The Missouri Green Cleaning Guidelines and Specifications for Schools was published in January 2009 and became only voluntary. But our district saw the value to green, accepted it as mandatory, and launched our journey. Today, it is district policy to use only cleaning products recommended in the guidelines by the Missouri Department of Elementary and Secondary Education.

And one of the most successful initiatives of our transition to a green cleaning program was our trash receptacle replacement program.

When we started, we had various size receptacles, dented and rusted metal cans, multiple cans in classrooms, classrooms not recycling, and poor quality, conventional trash liners. Custodians were also having to tie bags to fit receptacles, which increased labor costs. So we developed a plan to significantly replace, reduce and standardize all trash cans, and we began testing liners that contained recycled content and properly fit our receptacles.

But there was still work that needed to be done before implementing the program. In order to make a district-wide change, I had to access the overall cost, which I obtained through meetings with distributor vendors and product manufacturers.

Once I knew the cost, I sat down to review the program with the district superintendent and the CFO, who granted approval to move forward. I then met with school principals and teachers to talk about the reasons for the change and to get their buy-in.

Implementation of this program took about four months to complete, but each year, it saves $30,000 and removes more than 40,000 trash bags from going back into the environment.

Boasting Benefits

Switching to an overall green cleaning program saved Columbia Public Schools more than $135,000 in the first two years, which paid for the trash receptacles, a microfiber system and new vacuum cleaners. Because we reinvested the savings back into the program, green cleaning has been cost neutral. But there are more benefits to a green cleaning program, including healthier environments, using less harmful products and sustainability.

The bulk of the changes took nearly three years to complete, but we continue to evolve and grow. We recently moved to 100 percent backpack vacuums with HEPA filtration, and we introduced an engineered water program.

You cannot become complacent in your cleaning program, and you need to be constantly looking at ways to improve and evolve with up-to-date technology. Every time we make a change in our program, we reap the rewards of financial savings and cleaner and healthier buildings.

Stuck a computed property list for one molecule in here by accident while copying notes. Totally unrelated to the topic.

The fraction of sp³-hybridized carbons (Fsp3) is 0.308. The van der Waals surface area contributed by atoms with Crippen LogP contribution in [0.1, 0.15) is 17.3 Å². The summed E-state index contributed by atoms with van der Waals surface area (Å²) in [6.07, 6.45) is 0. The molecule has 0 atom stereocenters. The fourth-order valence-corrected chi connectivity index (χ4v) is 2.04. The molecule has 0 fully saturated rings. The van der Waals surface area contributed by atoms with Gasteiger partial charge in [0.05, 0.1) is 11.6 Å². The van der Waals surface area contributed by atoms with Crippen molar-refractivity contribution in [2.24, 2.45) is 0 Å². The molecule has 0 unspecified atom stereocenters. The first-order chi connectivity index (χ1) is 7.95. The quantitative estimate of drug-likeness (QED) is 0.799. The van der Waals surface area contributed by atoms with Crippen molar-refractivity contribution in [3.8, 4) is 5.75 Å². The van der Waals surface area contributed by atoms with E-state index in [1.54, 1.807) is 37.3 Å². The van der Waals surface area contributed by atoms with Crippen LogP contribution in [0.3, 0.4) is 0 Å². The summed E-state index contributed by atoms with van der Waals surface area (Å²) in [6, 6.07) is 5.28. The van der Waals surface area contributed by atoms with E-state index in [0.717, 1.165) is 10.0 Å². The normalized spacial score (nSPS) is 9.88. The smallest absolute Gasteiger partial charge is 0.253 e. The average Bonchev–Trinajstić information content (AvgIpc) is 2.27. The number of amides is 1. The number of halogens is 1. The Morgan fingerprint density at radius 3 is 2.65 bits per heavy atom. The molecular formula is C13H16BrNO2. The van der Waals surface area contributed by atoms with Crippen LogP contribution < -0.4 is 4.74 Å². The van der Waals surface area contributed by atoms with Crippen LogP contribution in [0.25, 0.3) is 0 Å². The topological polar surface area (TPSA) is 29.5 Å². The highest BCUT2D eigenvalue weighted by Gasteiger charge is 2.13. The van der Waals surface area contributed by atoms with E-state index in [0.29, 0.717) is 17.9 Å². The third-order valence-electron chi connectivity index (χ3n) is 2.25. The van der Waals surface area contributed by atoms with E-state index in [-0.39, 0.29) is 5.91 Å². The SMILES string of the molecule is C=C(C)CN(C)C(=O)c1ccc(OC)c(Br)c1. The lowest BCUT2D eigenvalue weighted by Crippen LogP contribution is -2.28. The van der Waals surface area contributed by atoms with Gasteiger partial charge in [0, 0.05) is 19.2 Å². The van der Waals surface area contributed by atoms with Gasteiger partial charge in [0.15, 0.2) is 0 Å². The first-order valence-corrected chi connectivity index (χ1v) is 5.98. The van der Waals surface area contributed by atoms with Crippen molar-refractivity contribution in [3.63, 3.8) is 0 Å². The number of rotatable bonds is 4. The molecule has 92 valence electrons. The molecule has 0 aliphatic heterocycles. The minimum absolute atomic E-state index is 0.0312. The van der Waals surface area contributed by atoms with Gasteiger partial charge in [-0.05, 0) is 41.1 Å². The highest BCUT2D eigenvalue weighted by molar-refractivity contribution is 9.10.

In 2010, I gave a presentation on the success of our program to the board of education and received a standing ovation. I then asked the board not to reduce my operating budget, so I could use savings to continue the implementation of green cleaning. In the years since, numerous department budgets were reduced, but mine was never changed. We continue to receive fair annual increases, and capital funding for new equipment was rarely questioned.

It is very important to promote your successes, justify the importance of your program, and only ask for additional funding via operating or capital budgets when needed. Doing that has allowed our program to grow.

In July 2014, I was promoted to Director of Custodial Services and now report directly to the CFO/COO. My boss sits on the board of education and reports to the superintendent — significantly reducing the layers of management. We also brought in a new cleaning program, “Process Cleaning for Healthy Schools,” which helped create roughly $350,000 in labor savings. We restructured the department to include two additional custodial trainers. And recently, my custodial staff received an average 17 percent increase in pay.

Moving toward a complete green cleaning program has been a rewarding personal challenge in my life. I may not have a direct role in teaching students, but I do have an indirect role of helping them stay in school and learn in a healthy environment. If you focus on what’s best for the students, all stakeholders will be positively impacted. 

MICHAEL JONES is the director of custodial services at Columbia Public Schools in Columbia, Missouri. Under his leadership, the district has been recognized with two green cleaning awards: 2010 Best New Program, and 2011 Grand Award for K-12 Schools. Michael is also a founding member of Healthy Schools Campaign’s National Green Cleaning Schools Leadership Council and sits on the Advisory Board for Facility Cleaning Decisions magazine.

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